Plaintiff alleges that Defendants Ryker, Moran and Densmore conspired to deny Plaintiff a soy-free diet. However, Defendant Fenoglio's refusal to prescribe a soy-free diet does not violate the Eighth Amendment. Further, even if the denial of a soy-free diet were to amount to a cognizable claim under the Eighth Amendment, Plaintiff has not stated any facts that would suggest Defendants Ryker, Moran and Densmore were involved in a conspiracy. Plaintiff alleges only that Defendant Moran recommended the denial of his grievance, and that Defendant Ryker made the final decision denying the grievance.

The denial of a grievance does not, by itself, warrant a claim of conspiracy. Prison grievance procedures are not constitutionally mandated and thus do not implicate the Due Process Clause per se. As such, the alleged mishandling of grievances "by persons who otherwise did not cause or participate in the underlying conduct states no claim." Owens v. Hinsley, 635 F.3d 950, 953 (7th Cir. 2011). See also Grieveson v. Anderson, 538 F.3d 763, 772 n.3 (7th Cir. 2008); George v. Smith, 507 F.3d 605, 609 (7th Cir. 2007); Antonelli v. Sheahan, 81 F.3d 1422, 1430 (7th Cir. 1996). Furthermore, Plaintiff does not allege that Defendant Densmore was involved at all in the grievance process or Defendant Fenoglio's decision-making. Therefore, this claim and Defendants Ryker, Moran and Densmore shall be dismissed with prejudice. Disposition

IT IS HEREBY ORDERED that COUNT 1B fails to state a claim upon which relief may be granted and is DISMISSED, without prejudice.

IT IS FURTHER ORDERED that COUNT 2 fails to state a claim upon which relief may be granted and is DISMISSED, with prejudice. Defendants RYKER, MORAN, and DENSMORE are DISMISSED from this action, with prejudice.

IT IS FURTHER ORDERED that, as to the claim in COUNT 1A, the Clerk of Court shall prepare for Defendant FENOGLIO: (1) Form 5 (Notice of a Lawsuit and Request to Waive Service of a Summons), and (2) Form 6 (Waiver of Service of Summons). The Clerk is DIRECTED to mail these forms, a copy of the complaint, and this Memorandum and Order to Defendant's place of employment as identified by Plaintiff. If Defendant fails to sign and return the Waiver of Service of Summons (Form 6) to the Clerk within 30 days from the date the forms were sent, the Clerk shall take appropriate steps to effect formal service on Defendant, and the Court will require Defendant to pay the full costs of formal service, to the extent authorized by the Federal Rules of Civil Procedure.

IT IS FURTHER ORDERED that, if the Defendant cannot be found at the address provided by Plaintiff, the employer shall furnish the Clerk with the Defendant's current work address, or, if not known, the Defendant's last-known address. This information shall be used only for sending the forms as directed above or for formally effecting service. Any documentation of the address shall be retained only by the Clerk. Address information shall not be maintained in the court file, nor disclosed by the Clerk.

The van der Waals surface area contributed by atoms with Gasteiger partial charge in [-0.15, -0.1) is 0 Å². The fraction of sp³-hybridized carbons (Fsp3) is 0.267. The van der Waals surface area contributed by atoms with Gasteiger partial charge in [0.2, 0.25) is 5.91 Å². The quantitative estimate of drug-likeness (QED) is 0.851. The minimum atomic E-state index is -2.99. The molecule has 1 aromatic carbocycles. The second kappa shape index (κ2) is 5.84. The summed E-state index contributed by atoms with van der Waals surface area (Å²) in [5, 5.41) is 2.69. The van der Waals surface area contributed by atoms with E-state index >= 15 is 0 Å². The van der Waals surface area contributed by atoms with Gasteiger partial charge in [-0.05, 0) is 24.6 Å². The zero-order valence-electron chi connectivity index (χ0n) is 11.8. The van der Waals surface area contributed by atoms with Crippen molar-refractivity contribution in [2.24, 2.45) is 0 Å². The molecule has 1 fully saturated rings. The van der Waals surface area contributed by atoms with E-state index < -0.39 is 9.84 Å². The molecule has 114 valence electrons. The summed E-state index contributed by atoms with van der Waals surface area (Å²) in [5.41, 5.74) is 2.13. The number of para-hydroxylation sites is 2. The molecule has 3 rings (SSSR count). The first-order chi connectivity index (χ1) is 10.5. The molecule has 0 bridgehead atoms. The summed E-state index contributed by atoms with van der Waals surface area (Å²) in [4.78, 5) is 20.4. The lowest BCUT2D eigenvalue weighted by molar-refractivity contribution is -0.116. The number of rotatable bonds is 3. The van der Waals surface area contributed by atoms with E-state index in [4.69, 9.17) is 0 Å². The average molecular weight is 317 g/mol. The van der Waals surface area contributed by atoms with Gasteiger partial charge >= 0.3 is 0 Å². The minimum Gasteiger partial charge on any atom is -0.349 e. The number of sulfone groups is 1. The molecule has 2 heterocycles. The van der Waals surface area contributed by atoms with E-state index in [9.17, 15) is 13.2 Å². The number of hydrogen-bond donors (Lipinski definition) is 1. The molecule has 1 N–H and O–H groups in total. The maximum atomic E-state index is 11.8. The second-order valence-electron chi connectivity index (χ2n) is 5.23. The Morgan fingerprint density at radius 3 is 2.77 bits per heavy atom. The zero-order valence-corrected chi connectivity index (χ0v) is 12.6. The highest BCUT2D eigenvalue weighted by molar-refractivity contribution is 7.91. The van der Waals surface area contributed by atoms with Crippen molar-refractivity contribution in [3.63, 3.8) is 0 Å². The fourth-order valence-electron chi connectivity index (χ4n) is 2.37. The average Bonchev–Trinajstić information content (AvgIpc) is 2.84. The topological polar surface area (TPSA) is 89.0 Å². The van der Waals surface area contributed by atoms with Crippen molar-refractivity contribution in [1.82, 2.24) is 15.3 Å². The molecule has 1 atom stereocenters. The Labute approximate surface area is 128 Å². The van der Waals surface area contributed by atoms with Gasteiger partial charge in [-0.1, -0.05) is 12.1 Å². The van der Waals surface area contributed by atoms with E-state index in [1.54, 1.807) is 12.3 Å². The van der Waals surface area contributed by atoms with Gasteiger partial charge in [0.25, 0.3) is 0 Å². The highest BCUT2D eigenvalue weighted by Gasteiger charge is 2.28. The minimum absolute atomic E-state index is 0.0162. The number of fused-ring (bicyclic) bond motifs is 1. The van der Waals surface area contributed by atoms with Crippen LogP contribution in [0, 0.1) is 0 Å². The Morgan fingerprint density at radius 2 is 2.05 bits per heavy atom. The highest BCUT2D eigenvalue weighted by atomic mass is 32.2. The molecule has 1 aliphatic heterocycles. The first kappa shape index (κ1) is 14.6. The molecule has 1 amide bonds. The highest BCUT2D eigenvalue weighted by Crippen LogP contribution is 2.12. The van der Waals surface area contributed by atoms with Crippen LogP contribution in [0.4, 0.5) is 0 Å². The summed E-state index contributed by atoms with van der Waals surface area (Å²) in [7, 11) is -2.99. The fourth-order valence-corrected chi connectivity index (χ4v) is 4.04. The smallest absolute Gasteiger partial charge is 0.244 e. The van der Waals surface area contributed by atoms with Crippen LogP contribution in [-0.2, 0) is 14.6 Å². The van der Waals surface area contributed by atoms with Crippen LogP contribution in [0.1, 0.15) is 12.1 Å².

IT IS FURTHER ORDERED that Plaintiff shall serve upon Defendant (or upon defense counsel once an appearance is entered), a copy of every further pleading or other document submitted for consideration by the Court. Plaintiff shall include with the original paper to be filed a certificate stating the date on which a true and correct copy of any document was served on Defendant or counsel. Any paper received by a district judge or magistrate judge that has not been filed with the Clerk or that fails to include a certificate of service will be disregarded by the Court.

Defendant is ORDERED to timely file an appropriate responsive pleading to the complaint and shall not waive filing a reply pursuant to 42 U.S.C. § 1997e(g).

Pursuant to Local Rule 72.1(a)(2), this action is REFERRED to United States Magistrate Judge Stephen C. Williams for further pre-trial proceedings.

Further, this entire matter is hereby REFERRED to United States Magistrate Judge Williams for disposition, as contemplated by Local Rule 72.2(b)(2) and 28 U.S.C. § 636(c), should all the parties consent to such a referral.

IT IS FURTHER ORDERED that if judgment is rendered against Plaintiff, and the judgment includes the payment of costs under Section 1915, Plaintiff will be required to pay the full amount of the costs, notwithstanding that his application to proceed in forma pauperis has been granted. See 28 U.S.C. § 1915(f)(2)(A).

Plaintiff is ADVISED that at the time application was made under 28 U.S.C. § 1915 for leave to commence this civil action without being required to prepay fees and costs or give security for the same, the applicant and his or her attorney were deemed to have entered into a stipulation that the recovery, if any, secured in the action shall be paid to the Clerk of the Court, who shall pay therefrom all unpaid costs taxed against plaintiff and remit the balance to plaintiff. Local Rule 3.1(c)(1).

Plaintiff is ADVISED that he is under a continuing obligation to keep the Clerk of Court and each opposing party informed of any change in his address; the Court will not independently investigate his whereabouts. This shall be done in writing and not later than 7 days after a transfer or other change in address occurs. Failure to comply with this order will cause a delay in the transmission of court documents and may result in dismissal of this action for want of prosecution. See FED. R. CIV. P. 41(b).


MICHAEL J. REAGAN United States District Judge